It was predicted that the island would have a warm, dry summer but Bev told me it’s turned out they have been getting some rain. The strawberries are still producing as are the blueberries. The blackberries, which don’t normally ripen until August, are almost done for the season. “Climate change?”, Bev theorized.

grape_cluster_greenBob and Bev’s grapes were still green but coming along nicely. They grow a concord-type grape and have good harvests in mid-September now that they allow the leaves to cover the clusters and hide them from the birds. The main vegetable garden is fenced to protect it from Delia, the dog, who loves to eat carrots right from the ground as well as some of the other vegetables. The acorn squash are growing nicely and new rows of beans have been planted and fertilized with worm casting juice.

With so much to see in this garden my head was spinning. The stories just kept coming about the successes and methods they have worked out to provide food for the soul as well as the table.

Next week I’ll tell you more about this wonderful garden on Fox island.

Zones in the Santa Cruz Mountains

Seems like I "Google" something nearly everyday. I can barely remember what life was like before the information highway. For subjects like gardening however information from your own neck of the woods is the best. Locals have knowledge of weather patterns, plant behavior, pests and diseases, flowering sequences- you name it – there's a neighbor or friend or local expert who can help you. I'm fortunate in that lots of people ask questions of The Mountain Gardener about gardening here in our unique part of planet earth. Here are some recent inquiries. You might be wondering about the same things.kale covered with frost

We all rely on Sunset's Western Garden Book as the bible for gardeners. With each new edition I eagerly look to see if they've figured out that Felton is not in zone 7. Sure it was pretty cold around here in January but even with climate change the San Lorenzo and Scotts Valleys are not as cold as a zone 7. Even considering microclimates we can grow a wide variety of plants that would not survive in the Sierra foothills, the Gabilan range, the Coast range or other zone 7 areas. Wish they would ask local nurseries and knowledgeable horticulturists what the weather is really like here.

Knowing the climate in your area helps determine what you can grow in your garden.  It's confusing to both new and seasoned gardeners alike. Here are some tips to help you determine in what zone you garden.

Zone 7 has the coldest winters in our area.  Very high ridge tops like the Summit area and the most northern portions of Bonny Doon lie in this zone.  My records show average winter lows ranging from 15-25 degrees based on 20 years of input from gardeners in these areas.  This does not apply to other areas of zone 7, just those around here.   Record lows have occurred during freezes in 1990, 1996 and 2007 but as gardeners we rely on average highs and lows to help guide our planting times.  Spring weather comes later in this zone with the growing season mainly from April – October.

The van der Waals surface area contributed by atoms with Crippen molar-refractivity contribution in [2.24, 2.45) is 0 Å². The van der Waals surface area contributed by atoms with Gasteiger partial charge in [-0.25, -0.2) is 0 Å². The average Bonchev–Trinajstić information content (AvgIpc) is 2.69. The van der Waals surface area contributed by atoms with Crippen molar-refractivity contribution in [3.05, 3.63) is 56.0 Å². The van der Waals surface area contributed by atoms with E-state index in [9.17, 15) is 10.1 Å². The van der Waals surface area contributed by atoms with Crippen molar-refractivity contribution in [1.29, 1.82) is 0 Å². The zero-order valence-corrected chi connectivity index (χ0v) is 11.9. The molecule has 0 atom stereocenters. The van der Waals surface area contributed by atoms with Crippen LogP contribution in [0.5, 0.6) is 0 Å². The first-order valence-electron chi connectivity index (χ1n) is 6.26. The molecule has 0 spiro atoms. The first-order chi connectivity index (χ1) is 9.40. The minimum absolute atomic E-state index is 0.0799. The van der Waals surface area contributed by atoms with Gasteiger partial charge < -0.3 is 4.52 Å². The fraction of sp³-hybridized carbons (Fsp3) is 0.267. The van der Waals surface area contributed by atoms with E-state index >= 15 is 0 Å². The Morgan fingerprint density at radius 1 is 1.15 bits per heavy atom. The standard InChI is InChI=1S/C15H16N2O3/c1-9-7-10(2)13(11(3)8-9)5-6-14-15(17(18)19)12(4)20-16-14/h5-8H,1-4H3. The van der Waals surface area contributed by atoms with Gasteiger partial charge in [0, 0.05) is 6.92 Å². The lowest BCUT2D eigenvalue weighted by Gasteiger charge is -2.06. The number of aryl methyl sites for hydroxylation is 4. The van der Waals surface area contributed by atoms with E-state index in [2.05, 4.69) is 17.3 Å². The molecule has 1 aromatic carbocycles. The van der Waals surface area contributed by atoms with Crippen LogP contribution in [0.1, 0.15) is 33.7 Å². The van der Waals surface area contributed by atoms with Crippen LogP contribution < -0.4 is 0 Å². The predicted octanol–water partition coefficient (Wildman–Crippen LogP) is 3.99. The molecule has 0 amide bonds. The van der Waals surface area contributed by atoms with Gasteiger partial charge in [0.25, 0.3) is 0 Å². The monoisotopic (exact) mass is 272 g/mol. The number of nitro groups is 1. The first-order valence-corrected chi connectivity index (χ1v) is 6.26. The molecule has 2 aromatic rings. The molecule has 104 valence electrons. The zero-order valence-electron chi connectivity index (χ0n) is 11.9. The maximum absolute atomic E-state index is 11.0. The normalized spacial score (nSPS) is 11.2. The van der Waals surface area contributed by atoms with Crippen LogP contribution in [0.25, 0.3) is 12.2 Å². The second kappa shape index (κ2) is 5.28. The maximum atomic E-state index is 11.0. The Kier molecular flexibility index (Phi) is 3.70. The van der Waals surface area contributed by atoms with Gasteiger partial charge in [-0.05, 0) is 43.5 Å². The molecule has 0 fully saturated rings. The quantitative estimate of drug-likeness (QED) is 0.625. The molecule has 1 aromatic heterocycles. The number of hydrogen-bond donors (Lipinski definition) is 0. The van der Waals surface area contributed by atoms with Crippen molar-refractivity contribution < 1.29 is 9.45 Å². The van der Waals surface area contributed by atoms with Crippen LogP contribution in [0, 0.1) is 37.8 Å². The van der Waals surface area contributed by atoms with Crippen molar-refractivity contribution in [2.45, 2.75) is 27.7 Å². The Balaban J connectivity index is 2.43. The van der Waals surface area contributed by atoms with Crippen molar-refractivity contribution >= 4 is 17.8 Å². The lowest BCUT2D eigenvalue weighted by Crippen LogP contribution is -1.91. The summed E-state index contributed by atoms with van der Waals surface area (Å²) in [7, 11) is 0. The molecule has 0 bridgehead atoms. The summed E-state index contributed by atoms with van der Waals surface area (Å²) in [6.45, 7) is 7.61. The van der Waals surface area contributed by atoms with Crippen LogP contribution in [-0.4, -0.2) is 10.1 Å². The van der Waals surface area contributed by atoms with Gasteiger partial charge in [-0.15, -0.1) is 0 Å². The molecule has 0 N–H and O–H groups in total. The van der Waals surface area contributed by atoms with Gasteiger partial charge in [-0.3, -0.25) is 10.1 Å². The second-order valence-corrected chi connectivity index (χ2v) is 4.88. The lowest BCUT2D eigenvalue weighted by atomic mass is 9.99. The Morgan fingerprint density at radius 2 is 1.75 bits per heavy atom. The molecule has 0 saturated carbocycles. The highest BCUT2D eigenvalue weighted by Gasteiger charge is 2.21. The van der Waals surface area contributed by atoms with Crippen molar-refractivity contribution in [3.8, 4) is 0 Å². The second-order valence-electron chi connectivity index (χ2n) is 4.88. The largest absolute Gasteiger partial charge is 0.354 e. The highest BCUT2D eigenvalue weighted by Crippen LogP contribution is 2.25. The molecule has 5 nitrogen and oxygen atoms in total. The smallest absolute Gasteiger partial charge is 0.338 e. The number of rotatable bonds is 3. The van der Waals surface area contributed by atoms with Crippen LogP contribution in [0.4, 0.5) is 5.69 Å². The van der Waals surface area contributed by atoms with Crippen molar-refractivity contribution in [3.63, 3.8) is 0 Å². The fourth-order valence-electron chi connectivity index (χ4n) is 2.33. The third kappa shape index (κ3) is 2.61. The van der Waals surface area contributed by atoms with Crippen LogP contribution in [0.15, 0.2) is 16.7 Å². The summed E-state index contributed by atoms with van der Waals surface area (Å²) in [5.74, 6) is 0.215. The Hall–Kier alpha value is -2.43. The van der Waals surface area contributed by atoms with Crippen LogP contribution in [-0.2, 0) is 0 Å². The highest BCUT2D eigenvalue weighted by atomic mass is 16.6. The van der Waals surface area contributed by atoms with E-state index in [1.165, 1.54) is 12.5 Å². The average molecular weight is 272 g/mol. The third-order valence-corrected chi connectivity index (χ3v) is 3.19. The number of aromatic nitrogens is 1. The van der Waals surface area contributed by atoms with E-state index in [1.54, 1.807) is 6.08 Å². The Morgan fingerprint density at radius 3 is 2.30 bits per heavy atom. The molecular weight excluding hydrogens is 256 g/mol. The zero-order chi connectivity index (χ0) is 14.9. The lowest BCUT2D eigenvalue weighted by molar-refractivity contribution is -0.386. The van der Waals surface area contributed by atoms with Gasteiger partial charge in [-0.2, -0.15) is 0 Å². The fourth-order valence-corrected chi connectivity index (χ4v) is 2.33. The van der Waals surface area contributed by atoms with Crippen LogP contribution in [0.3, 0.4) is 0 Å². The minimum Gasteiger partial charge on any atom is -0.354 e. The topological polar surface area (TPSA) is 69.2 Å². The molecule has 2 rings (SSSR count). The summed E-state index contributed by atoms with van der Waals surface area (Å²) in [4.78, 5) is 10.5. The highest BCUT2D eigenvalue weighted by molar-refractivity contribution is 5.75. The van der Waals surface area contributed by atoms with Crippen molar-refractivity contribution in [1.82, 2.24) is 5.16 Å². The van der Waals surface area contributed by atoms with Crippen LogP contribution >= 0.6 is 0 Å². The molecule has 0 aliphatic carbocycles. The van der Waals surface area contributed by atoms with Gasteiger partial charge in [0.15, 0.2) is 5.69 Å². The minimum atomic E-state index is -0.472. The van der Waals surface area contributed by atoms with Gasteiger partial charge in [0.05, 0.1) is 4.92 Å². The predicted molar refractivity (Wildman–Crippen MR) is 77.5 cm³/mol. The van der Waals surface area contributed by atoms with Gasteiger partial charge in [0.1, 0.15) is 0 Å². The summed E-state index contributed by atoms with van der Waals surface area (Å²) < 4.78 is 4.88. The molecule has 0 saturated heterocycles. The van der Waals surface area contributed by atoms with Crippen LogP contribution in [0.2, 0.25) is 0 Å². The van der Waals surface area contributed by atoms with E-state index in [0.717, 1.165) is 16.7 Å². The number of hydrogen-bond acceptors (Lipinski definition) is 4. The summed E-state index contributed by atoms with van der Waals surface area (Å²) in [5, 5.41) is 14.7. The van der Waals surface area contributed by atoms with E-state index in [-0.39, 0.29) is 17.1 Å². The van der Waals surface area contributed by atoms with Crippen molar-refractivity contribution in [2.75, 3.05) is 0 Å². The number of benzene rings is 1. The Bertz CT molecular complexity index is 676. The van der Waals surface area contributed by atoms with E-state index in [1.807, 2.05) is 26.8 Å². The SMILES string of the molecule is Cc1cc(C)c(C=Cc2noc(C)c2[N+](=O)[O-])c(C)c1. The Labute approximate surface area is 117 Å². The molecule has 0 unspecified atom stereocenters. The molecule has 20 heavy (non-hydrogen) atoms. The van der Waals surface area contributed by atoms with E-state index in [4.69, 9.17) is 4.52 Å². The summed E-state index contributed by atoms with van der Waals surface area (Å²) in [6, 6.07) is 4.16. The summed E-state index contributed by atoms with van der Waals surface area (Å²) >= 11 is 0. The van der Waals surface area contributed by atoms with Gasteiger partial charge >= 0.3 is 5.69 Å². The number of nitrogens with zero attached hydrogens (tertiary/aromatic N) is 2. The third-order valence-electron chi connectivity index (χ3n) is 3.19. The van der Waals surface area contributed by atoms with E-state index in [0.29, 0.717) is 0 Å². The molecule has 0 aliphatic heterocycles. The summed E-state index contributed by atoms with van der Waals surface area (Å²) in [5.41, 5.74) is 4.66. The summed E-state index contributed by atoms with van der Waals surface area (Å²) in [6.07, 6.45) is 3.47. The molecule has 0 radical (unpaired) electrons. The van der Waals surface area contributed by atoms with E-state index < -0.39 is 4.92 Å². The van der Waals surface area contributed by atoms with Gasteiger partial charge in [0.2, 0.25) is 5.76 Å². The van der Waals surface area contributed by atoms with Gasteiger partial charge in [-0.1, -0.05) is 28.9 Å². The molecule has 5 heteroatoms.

Zone 15 encompasses most of our area.  Winter lows average 20-30 degrees. The valley floor of both San Lorenzo and Scotts Valley lie in this zone and are what I call "a cold 15".  Cold air sinks and is trapped in these areas. Often there is damage to the tips of oleanders and citrus while gardenias and tropical hibiscus need a lot of extra protection.There are warmer parts of this zone, though, where the growing season starts in March and ends in November.  These areas rarely get a freeze after March 15th or before Thanksgiving.

Zone 16 – those who live up off the valley floor but below ridge tops live in this "banana belt". Pasatiempo also falls in this thermal zone.  Light frost can occur during the winter but mostly the winter lows in this zone stay near or above freezing. You might have cold pockets on your property however so plan accordingly.

Some gardening tasks are dependent on the weather. Many shrubs,perennials and grasses are to be pruned after danger of frost is past and many vegetables should be started after this time as well. As a reminder the estimated date of our last hard frost is March 15th. I've kept a weather journal for my area, the San Lorenzo valley, since 1992.  Based on my records, we may get a few frosts, especially after a storm, in late March or early April but for the most part, we have mostly passed the chance of having a heavy frost. Still it's a good idea to have a cardboard box or blanket ready to protect your young seedlings.

I hope this helps in choosing plants that will thrive in your garden.
 

Saving Water in the Garden

With so much rain this winter it's easy to forget just how precious water is. Globally, water is the new oil. In our own Santa Margarita aquifer everything we can do to replenish the groundwater is vital for our own survival and for that of generations to come. Water cost money – to buy, store, collect, pump, filter and distribute. It just makes good sense to be water wise in your home and garden.

Scotts Valley Water District has been offering a free information series during January about water conservation. Each Wednesday night from 7:00-8:30 a different subject is presented. They are open to the public. I've attended two so far- Storm Water Management and Rainwater & Greywater Harvesting, lots valuable information about ways to save water and money.